Stop Thumb Sucking-Dental Tips For Kids Continuous thumb sucking in a child past toddler-hood is a significant cause of dental problems. It can cause the top row of teeth to move forward permanently. To help prevent the need for braces and other orthodontic procedures later on, stop thumb sucking as soon as possible. Thumb sucking gives your child pleasure and is comfortable. So you have to make the thumb gross to your child. For instance, you can wrap the child's thumb with a band aid that has a dab of vinegar or horseradish on the pad.

Published on 2014-01-03 17:07:30 GMT

Dental Visits-Dental Tips For Kids The earlier you start your child's routine of going to the dentist, the more likely he will be to continue the habit into adulthood. The first dentist visit should be at the age of 1. Take your child at least twice per year for checkups; more frequently if she is having problems with her teeth. Also, if the parent is afraid of going to the dentist, this could cause the child to have a negative opinion of going as well. So seek counseling to get over your own fear and make an appointment for yourself and your child.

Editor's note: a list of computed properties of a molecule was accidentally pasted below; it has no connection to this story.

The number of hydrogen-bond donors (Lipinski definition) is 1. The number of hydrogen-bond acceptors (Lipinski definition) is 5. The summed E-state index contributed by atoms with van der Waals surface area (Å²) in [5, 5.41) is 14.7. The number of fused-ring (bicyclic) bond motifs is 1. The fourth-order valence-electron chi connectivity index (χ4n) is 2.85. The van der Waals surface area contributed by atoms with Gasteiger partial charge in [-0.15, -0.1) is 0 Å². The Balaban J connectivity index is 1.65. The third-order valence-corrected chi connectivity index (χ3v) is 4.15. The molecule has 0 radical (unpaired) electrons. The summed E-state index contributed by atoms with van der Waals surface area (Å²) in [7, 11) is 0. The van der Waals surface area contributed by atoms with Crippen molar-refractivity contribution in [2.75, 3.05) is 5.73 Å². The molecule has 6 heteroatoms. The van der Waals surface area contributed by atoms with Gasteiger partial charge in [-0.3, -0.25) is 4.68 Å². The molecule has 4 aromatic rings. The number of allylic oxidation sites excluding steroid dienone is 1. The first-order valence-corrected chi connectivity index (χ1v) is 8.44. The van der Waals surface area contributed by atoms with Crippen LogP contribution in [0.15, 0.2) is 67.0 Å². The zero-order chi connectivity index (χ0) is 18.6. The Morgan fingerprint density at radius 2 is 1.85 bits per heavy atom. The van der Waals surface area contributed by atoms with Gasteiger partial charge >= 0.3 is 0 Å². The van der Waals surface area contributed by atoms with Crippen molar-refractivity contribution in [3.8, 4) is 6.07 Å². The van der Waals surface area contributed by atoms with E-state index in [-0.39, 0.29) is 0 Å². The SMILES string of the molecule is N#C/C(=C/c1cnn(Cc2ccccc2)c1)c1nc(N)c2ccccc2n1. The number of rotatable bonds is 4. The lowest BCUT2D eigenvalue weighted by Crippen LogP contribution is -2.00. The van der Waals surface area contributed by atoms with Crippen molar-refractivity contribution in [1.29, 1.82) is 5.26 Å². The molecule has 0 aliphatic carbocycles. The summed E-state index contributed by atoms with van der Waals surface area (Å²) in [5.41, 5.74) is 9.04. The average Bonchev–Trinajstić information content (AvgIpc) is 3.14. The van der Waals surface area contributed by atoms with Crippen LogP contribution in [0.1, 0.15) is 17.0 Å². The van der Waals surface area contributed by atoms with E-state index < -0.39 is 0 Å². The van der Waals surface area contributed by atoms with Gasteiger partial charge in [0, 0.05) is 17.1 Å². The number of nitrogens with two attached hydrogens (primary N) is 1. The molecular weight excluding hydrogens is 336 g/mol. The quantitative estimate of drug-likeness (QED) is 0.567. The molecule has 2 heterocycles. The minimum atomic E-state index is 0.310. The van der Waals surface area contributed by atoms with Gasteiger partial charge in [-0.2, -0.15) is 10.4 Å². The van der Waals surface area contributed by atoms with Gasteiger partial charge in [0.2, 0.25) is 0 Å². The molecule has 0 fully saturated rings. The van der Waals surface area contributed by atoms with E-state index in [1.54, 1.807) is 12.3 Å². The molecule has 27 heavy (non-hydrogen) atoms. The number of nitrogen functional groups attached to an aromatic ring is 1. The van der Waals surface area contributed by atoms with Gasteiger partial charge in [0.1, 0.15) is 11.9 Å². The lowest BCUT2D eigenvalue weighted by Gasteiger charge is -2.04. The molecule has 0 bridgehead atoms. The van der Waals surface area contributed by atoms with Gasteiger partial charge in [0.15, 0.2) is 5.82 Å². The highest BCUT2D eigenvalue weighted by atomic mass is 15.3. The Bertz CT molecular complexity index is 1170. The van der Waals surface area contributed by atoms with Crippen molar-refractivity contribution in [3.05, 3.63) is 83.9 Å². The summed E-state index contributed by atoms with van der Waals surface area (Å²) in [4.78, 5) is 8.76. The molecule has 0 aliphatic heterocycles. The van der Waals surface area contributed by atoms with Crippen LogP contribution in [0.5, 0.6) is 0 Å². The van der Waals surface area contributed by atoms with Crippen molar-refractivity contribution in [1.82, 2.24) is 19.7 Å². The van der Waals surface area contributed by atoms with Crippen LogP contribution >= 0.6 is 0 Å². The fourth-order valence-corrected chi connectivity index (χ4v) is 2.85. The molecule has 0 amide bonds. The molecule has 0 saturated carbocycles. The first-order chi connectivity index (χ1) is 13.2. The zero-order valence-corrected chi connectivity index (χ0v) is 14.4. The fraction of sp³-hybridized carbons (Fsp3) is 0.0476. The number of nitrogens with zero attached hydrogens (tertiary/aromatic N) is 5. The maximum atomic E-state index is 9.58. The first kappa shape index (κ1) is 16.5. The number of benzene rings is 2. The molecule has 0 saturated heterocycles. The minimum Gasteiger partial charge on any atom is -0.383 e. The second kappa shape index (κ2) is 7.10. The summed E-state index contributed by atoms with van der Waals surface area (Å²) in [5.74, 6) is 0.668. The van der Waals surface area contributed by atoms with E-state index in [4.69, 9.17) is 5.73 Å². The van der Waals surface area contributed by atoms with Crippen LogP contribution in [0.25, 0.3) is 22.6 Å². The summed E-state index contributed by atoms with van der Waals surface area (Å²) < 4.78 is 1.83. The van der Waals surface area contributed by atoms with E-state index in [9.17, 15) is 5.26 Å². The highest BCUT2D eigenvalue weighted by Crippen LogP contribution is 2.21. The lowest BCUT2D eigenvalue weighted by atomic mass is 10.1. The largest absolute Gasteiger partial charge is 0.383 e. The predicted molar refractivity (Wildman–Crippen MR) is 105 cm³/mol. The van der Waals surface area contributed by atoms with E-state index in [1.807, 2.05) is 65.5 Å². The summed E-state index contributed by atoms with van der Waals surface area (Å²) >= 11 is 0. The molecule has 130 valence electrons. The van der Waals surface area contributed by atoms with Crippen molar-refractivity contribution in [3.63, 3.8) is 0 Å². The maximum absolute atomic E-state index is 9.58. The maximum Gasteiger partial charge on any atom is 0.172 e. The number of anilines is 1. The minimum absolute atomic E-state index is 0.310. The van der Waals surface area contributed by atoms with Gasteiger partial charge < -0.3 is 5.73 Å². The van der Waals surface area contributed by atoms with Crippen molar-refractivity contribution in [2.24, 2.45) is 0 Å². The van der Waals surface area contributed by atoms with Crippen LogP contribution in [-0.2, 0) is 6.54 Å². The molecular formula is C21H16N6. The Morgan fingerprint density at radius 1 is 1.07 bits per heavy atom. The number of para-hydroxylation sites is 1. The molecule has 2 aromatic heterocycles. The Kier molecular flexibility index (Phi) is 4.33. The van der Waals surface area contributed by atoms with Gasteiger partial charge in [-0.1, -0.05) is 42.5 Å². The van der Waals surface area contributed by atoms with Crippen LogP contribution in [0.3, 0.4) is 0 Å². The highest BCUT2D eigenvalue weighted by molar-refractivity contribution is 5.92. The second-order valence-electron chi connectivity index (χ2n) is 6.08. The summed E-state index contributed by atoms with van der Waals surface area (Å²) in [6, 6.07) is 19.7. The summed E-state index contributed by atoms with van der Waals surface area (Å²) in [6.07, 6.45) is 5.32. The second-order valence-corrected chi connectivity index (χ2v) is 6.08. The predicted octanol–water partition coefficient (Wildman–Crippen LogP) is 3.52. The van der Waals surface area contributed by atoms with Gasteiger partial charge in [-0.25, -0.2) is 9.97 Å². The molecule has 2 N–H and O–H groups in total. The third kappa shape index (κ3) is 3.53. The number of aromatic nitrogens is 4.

Published on 2013-12-27 17:06:27 GMT

Incentives-Dental Tips for Kids Reward your child when she does things that will contribute to her overall dental health. For instance, if she flosses, brushes her teeth for the full three minutes every morning and night for a week, and eats a carrot instead of a lollipop, reward her with a gift or just give plenty of positive reinforcement. After a while, the child's commitment to dental care will likely become a matter of habit, even after the incentives are no longer there.

Published on 2013-12-20 17:07:24 GMT

Toothbrush Timer-Dental Tips for Kids It takes about two or three minutes to thoroughly brush your teeth. Buy your child a toothbrush that comes equipped with a timer to assure that she is brushing for more than just a few seconds (see "Resources" for an example). You can also use the timer as a way to gauge whether your child is brushing for the full amount of time.

Published on 2013-12-13 17:04:36 GMT

HOW DO I REMOVE AN OBJECT CAUGHT BETWEEN MY TEETH? If you should get a piece of food or any object wedged between your teeth, the first remedy is to try to gently remove the object with dental floss. Never use anything sharp like a pin to dislodge the stuck object as they may cut your gums or damage your tooth. If it can’t be removed by dental floss, contact your dentist for advice or to schedule an appointment.